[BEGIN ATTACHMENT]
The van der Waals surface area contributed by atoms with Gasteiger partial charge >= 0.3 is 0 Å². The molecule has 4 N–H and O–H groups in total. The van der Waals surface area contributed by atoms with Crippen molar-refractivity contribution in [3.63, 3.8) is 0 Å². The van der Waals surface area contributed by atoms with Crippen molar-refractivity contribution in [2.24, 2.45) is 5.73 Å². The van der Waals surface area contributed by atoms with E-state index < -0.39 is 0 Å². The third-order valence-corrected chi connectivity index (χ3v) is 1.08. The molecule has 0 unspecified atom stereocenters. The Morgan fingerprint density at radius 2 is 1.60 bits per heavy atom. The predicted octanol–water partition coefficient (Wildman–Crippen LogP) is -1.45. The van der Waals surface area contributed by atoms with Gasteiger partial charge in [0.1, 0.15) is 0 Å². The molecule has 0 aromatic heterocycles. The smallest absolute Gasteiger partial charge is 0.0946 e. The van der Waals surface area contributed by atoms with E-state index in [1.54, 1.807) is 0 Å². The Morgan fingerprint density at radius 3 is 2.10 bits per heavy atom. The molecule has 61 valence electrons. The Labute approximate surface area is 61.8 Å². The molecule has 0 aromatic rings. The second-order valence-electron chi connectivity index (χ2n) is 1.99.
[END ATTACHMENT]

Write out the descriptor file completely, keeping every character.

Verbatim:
The van der Waals surface area contributed by atoms with Gasteiger partial charge >= 0.3 is 0 Å². The molecule has 4 N–H and O–H groups in total. The van der Waals surface area contributed by atoms with Crippen molar-refractivity contribution in [3.63, 3.8) is 0 Å². The van der Waals surface area contributed by atoms with Crippen molar-refractivity contribution in [2.24, 2.45) is 5.73 Å². The van der Waals surface area contributed by atoms with E-state index < -0.39 is 0 Å². The third-order valence-corrected chi connectivity index (χ3v) is 1.08. The molecule has 0 unspecified atom stereocenters. The Morgan fingerprint density at radius 2 is 1.60 bits per heavy atom. The predicted octanol–water partition coefficient (Wildman–Crippen LogP) is -1.45. The van der Waals surface area contributed by atoms with Gasteiger partial charge in [0.1, 0.15) is 0 Å². The molecule has 0 aromatic heterocycles. The smallest absolute Gasteiger partial charge is 0.0946 e. The van der Waals surface area contributed by atoms with E-state index in [1.54, 1.807) is 0 Å². The Morgan fingerprint density at radius 3 is 2.10 bits per heavy atom. The molecule has 61 valence electrons. The Labute approximate surface area is 61.8 Å². The molecule has 0 aromatic rings. The second-order valence-electron chi connectivity index (χ2n) is 1.99.